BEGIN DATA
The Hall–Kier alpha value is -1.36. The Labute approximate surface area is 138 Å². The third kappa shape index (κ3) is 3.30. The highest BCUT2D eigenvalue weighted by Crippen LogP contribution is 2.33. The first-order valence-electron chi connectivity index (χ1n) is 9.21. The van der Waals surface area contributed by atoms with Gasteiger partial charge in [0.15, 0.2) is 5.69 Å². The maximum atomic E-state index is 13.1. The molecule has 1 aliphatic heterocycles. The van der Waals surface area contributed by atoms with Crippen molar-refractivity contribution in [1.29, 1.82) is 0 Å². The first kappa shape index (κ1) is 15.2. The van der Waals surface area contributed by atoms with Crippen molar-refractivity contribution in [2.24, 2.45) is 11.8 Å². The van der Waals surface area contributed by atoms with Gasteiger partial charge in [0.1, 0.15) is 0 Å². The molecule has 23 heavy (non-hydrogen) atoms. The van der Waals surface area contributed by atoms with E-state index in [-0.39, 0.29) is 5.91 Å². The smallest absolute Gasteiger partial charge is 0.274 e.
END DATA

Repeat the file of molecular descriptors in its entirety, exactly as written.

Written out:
The Hall–Kier alpha value is -1.36. The Labute approximate surface area is 138 Å². The third kappa shape index (κ3) is 3.30. The highest BCUT2D eigenvalue weighted by Crippen LogP contribution is 2.33. The first-order valence-electron chi connectivity index (χ1n) is 9.21. The van der Waals surface area contributed by atoms with Gasteiger partial charge in [0.15, 0.2) is 5.69 Å². The maximum atomic E-state index is 13.1. The molecule has 1 aliphatic heterocycles. The van der Waals surface area contributed by atoms with Crippen molar-refractivity contribution in [1.29, 1.82) is 0 Å². The first kappa shape index (κ1) is 15.2. The van der Waals surface area contributed by atoms with Crippen molar-refractivity contribution in [2.24, 2.45) is 11.8 Å². The van der Waals surface area contributed by atoms with Gasteiger partial charge in [0.1, 0.15) is 0 Å². The molecule has 23 heavy (non-hydrogen) atoms. The van der Waals surface area contributed by atoms with E-state index in [-0.39, 0.29) is 5.91 Å². The smallest absolute Gasteiger partial charge is 0.274 e.